Abelardo Morell

Abelardo Morell – ‘Flowers for Lisa’

Abelardo Morell - Flowers for Lisa

Abelardo Morell – Flowers for Lisa

 

Abelardo Morell’s series ‘Flowers for Lisa’ – a delirium of floral still life with all sorts of influences—painting, music, design, fashion, philosophy, started as a birthday gift for his wife instead of a bouquet of actual flowers.

“However, something in the making of that first photograph gave me a newly found spark to experiment in ways I had not done before.

I chose the subject of flowers because they are lovely things – often exchanged between lovers – and they are part of the long tradition of still life in art. Precisely because flowers are such a conventional subject, I felt a strong desire to describe them in new, inventive ways.

Abelardo Morell - Flowers for Lisa

Abelardo Morell – Flowers for Lisa

 

I love the way Jan Brueghel, Edouard Manet, Georgia O’Keefe, Giorgio Morandi, Irving Penn and Joan Mitchell, reworked the look of common flowers to show unexpected versions of them. The subject of the photographs in my work may be flowers, but they are also pictures about perspective, love, jealousy, hate, geometry, sex, life, the passage of time and death. I love how in choosing to limit myself to one discrete subject I was able to open doors into a world where I felt inventive, improvisational and fresh.”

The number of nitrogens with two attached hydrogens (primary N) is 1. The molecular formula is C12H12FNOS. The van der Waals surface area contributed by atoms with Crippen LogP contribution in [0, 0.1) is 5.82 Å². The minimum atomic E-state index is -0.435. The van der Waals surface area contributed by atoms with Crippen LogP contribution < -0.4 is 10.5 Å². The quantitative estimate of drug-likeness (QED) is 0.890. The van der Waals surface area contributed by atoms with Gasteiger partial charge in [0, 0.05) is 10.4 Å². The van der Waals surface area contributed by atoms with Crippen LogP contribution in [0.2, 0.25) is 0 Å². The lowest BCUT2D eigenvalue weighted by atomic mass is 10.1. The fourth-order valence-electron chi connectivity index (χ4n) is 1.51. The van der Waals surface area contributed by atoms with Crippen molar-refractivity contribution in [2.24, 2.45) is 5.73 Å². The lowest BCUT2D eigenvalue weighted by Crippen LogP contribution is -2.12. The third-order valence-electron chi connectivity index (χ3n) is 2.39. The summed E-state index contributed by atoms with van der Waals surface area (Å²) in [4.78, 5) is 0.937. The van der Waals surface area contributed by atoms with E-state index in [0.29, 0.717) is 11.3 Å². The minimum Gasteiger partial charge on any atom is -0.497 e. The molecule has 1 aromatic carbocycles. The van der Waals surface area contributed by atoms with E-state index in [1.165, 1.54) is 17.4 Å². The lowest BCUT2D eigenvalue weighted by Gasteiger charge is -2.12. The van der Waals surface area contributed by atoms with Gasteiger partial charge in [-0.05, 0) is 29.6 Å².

Abelardo Morell - Flowers for Lisa

Abelardo Morell – Flowers for Lisa

 

The series is published in a book by Abrams.

Abelardo Morell - Flowers for Lisa

Abelardo Morell – Flowers for Lisa

 

Abelardo Morell – ‘After Monet’

Abelardo Morell’s project ‘After Monet’ – a contemporary search of Monet’s artistic spirit within the landscape of the places where he lived and painted in France.

Abelardo Morell - After Monet

Abelardo Morell – After Monet

 

“The photographs were created during the summers of 2015 and 2016 in Monet’s Gardens in Giverny, Rouen and other regions in the Normandy coast. For this work I used my Tent/Camera. This device that I invented utilizes a periscope-like optical mechanism that brings nearby views directly onto whatever ground is beneath the tent. These photographs are the product of the visual sandwich of the projection and the ground. I love seeing how the changing ground surface alters the views into something half painterly, half photographic.”

 

Abelardo Morell – ‘Camera Obscura’

Renowned photographer Abelardo Morell was born in 1948 in Cuba but since 1962 he resides in the USA. His first experiments with the camera obscura technique started in 1988 as a teacher of photography in art college when he covered the windows in the classroom with black opaque plastic sheeting in order to darken the place and no light be visible. Then he cut a small hole in them and his students were mesmerized with the result. On the opposite wall was projected the upside-down image of the scene from the outside. Simple but so powerful. And as he says “It felt like the moment photography was invented.”

Abelardo Morell -Camera Obscura

Abelardo Morell -Camera Obscura

 

An article in National Geographic explains what the Camera Obscure is and how Abelardo Morell applies its principles to his works and if you want to take a closer look of the process see the episode 1 of the BBC series The Genius of Photography  (from the 3th to the 6th minute )